Thanks for the thought provoking post. Yes, we're now all rooting for Ted. But, there are plenty of other people out there worth cheering for too.

    • Thanks Laura. I'll head over and see what you wrote soon. Indeed, lots of lessons out of this and certainly the viral – social media perspective as well. I'm praying for Ted in hopes that he can stay the course when all this buzz wears off. Much easier to slide down the mountain than it is to climb up it but he can (we can) if we take it one step at a time.

  • Sonia

    I absolutely love this story! God bless the reporter who made the tape of Ted Williams and
    uploaded it. He paved the way for this new path to open and Ted's second chance to begin. What a blessing! He does have a marvelous voice. How his life has changed.
    America loves "second chance stories".
    There are so many homeless today. Many folks if honest know that they are one major illness,
    layoff, or precariously close to finding themselves possibly in similar circumstances. Or know of someone who could be. There but for the grace of God go I… .
    I've given money to a woman frequently seen by the post office, here in Texas. I had some
    one say to me that she returns there often, that she should work. "I'm sure that she'd rather not
    live on the street", was my comment," this is one of the safer locations".
    "Judge not…".

  • Deborah Blair

    The media needs to let Ted "HALT"! never get too…… H- hungry, A- angry, L- lonely, T- tired.
    Ted has a second chance at life and if he tries to keep up the pace that he has over the last couple days to please the public, well, all I can say is that the story will be better if the media waits and lets him adjust to his new life. Let Ted get some sleep, and eat and adjust!

  • Daniel,

    I reached your blog since I read Chris Brogan's post on the book you sent him. I have to congratulate you for really making a difference. The two videos you included really get the message through. I have really been trying to make changes to help out others. Like you I am a fan of @hardlynormal's work in InvisiblePeople.tv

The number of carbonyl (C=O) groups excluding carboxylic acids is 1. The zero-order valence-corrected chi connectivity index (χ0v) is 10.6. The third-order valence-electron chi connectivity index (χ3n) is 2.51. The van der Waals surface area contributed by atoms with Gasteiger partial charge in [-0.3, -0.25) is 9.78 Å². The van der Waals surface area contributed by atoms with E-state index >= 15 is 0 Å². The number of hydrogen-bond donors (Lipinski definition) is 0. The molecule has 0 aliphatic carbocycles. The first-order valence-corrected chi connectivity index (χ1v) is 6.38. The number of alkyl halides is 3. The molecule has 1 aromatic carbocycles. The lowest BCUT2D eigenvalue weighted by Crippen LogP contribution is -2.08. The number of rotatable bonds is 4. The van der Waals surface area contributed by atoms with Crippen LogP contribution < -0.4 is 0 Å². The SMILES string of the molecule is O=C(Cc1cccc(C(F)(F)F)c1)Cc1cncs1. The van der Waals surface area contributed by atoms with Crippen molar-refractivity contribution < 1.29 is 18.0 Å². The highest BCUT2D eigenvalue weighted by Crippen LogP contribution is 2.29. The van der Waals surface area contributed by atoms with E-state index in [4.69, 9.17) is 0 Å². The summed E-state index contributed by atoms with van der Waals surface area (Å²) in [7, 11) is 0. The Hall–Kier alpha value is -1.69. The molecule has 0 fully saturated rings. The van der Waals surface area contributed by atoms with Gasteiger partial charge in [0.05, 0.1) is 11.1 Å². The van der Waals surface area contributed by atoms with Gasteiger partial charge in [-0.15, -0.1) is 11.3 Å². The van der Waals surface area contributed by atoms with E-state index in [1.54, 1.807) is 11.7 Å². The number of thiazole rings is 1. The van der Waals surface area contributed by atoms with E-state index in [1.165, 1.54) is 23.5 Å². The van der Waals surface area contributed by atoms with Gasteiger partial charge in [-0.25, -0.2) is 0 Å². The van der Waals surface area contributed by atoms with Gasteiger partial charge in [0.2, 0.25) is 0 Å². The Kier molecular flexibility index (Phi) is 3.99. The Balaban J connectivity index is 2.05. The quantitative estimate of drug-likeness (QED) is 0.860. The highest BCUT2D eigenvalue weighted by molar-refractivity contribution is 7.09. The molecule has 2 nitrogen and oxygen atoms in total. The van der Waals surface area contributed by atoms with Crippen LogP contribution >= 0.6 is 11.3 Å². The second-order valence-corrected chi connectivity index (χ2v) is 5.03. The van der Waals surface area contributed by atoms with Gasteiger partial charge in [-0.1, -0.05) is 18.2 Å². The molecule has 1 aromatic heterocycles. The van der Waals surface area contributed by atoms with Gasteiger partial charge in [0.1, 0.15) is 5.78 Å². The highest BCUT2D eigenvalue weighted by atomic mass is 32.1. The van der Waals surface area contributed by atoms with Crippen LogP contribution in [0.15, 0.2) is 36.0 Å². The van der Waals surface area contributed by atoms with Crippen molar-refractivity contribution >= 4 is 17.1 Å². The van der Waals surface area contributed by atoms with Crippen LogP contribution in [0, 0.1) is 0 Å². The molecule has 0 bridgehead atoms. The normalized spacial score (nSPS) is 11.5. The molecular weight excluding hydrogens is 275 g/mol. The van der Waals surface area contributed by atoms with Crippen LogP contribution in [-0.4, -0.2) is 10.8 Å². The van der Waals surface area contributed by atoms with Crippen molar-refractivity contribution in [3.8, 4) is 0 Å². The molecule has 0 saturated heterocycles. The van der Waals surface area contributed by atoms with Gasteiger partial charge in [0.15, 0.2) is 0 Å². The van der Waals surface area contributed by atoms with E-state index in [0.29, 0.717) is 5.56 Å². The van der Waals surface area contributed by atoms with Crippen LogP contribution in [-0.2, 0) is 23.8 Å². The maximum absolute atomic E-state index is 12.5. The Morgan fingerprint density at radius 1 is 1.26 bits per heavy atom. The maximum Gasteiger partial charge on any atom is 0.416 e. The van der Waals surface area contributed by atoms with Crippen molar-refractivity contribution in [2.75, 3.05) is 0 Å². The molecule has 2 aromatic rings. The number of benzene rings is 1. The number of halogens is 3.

It is people like you that make the changes we need in this world. Thanks once again for sharing.

  • Pingback: Golden Voice = Ted Williams()

  • About a year ago we stopped at a rest stop to go to the bathroom. A woman came up to me and told me a story about her car broken down and how she need $19 for something. I asked her how she was getting home (knowing full well it wasn't about a car). She said her friend had come to pick her up but didn't have enough money, on and on. I saw the man in the car and felt a bit sick in my stomach.

    I decided to go to the atm with her and get her $20. We only had about $200 in the bank so it was a tough decision to make. When we went I got out the money and handed it to her, she thanked me and asked for my address so she could return it. I gave her a big hug and said, "please be well, please take care of you."

    That is why I needed to give her the money, not for the money, but for the hug. I sensed that there had not been many hugs for her in a long time.

    I think about her often. I wonder about her life and decisions. I also remember that day because I tend to get locked in fear and immediately would have said, no I am sorry I don't have any money, rather than walking with her into a building and getting money for her.

    Sometimes, the risk is worth it. Reaching past the fear and discomfort. Perhaps that moment did more for me. It showed me how precious that $20 was for both of us. And hopefully, how important that hug was for us as well.